It’s a moment of suspense, as we reach a place where the eyes waver, and where our hearts seem to stop in their tracks.
In a city rushing like this one, it even feels like a dangerous act, to stand still in the middle of traffic. Before a flaming swath of footsteps trampling through the road, we risk being overtaken. And yet, in the midst of the crowd, there lies another appointment for us to meet, beyond what’s scheduled in our calendar.
As we filter through the streets like ants through the cracks, there is something divine at work. On the one hand, we reflect the tiniest specimens that make up the universe, while on the other, we reflect new worlds within it, filled with new forms of life.
Suddenly, then, going through the day isn’t just about arriving somewhere on time, but about being alive in a world that doesn’t always exactly feel like it’s living.
And suddenly, the strangers around us aren’t so strange, but they’re the closest thing to family outside of our actual families. In the midst of an earthquake or some other catastrophe, they’d be the closest people to fight through the apocalypse with.
This is where the ground becomes fragile.
In the midst of the great inevitable catastrophe — of death and ruin — where do we draw the line between saving others, and saving ourselves?
For yours truly, feeling for others is as natural as breathing, or opening my eyes in the morning, and not because it’s as if we’re all made of the same flesh and bone, but because we are all made of the same flesh and bone.
And in my heart, I want all of us to live triumphantly, indelibly, and indefinitely.
The truth though, is that regardless of who’s saved or not: everything has to end, and that before everything ends, everything has to fall apart.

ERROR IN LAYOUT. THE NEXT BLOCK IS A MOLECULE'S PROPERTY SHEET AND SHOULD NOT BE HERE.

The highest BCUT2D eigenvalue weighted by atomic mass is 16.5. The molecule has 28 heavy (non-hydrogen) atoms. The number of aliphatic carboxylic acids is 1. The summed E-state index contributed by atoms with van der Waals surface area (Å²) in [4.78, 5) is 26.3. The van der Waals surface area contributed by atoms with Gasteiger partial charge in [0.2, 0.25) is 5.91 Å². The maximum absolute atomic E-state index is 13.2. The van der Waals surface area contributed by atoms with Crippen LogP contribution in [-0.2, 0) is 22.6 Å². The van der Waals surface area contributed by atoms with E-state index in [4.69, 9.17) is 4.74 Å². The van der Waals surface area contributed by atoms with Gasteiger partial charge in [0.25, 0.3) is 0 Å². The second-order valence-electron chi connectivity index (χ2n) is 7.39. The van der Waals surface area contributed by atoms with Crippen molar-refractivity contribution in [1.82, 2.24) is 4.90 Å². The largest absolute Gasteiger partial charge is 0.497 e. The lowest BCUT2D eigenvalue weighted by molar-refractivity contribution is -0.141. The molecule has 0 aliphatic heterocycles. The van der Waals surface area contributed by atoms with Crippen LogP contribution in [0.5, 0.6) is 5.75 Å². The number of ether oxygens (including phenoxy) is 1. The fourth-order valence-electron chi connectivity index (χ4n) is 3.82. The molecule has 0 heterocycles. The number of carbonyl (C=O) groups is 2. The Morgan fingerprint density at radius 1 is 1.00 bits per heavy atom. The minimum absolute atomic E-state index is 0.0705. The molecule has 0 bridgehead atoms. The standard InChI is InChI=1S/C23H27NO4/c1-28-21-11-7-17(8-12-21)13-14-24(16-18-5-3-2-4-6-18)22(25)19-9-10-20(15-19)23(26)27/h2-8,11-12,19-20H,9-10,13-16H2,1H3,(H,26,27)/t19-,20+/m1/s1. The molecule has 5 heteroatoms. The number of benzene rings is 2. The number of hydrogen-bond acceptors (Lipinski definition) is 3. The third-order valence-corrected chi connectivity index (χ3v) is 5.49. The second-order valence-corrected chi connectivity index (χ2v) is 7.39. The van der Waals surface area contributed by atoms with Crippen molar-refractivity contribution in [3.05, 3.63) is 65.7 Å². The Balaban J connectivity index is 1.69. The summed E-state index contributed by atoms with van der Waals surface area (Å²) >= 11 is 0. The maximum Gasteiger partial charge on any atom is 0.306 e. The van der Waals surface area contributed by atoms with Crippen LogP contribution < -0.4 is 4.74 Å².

This is where it gets strange, since on most days, Los Angeles feels like the exact opposite of a moment in time and space, as if the Hollywood sign and the Griffith Observatory have always stared out at the stars as they do tonight.
And yet, these places have only been a part of the world as long as I’ve known it.
But as we’ve each suddenly appeared to cross paths at a certain intersection of time and space, at another intersection, we have to go our separate ways from one another. We also have to suddenly disappear, too, as if to go back to the untraceable time and space from where we came. Like everything else.
After all, if there’s one thing the people of L.A. should know, it’s that even a city of stars can’t last forever. All stars are made to shine, and then to burn out and die.
And while the death of a star may seem tragic, it’s also a marvelous spectacle to imagine.
The death of a star is the birth of new worlds; and if it wasn’t for the stars that erupted across the skies before ours, we couldn’t be here now, in between clouds, meteors, and the countless other matter which makes up the galaxy we occupy, which itself lies in the midst of billions of other galaxies!
Every street and boulevard, then, and every palm tree, and all the squirrels who burrow through them, and the people who adore them, all of us, whether we’re driving at 95 miles an hour, or waiting for the bus late at night, and whether we’re on our way to eat with our loved ones, or to rest our bodies after a long day at work — no matter what or where we are — we all have to go, and to keep going.
No matter how much we’d like to resist the movement, the moment has to pass: I have to realize that I’m standing in the middle of traffic, and that no matter how beautiful it might appear, I can’t get lost in its brilliance indefinitely.
When I write, however, I can crystallize the moment for someone other than myself; I can take the brilliance I see, and chuck it out into the universe like a satellite in search of other intelligence.
There’s something timeless and spaceless about this. As temporary as we are, all the evidence of our collective existence so far points to our ability to make indefinite things, or at least, to somehow be a part of the indefinite, no matter how uncertain the next day or other part of our journey may seem.
I let the moment pass, then, to get to my scheduled appointment. I go with the flow, becoming one with the swath of footsteps.
But in accepting the existence of the appointment beyond the everyday, and in sharing it with the people of J.T., I hope to pass it onto someone else, who will also pass it on to someone else, so that we can each keep ebbing with the flow, knowing that everyone of us is doing exactly our part, and quite brilliantly, at that.
With More Soon,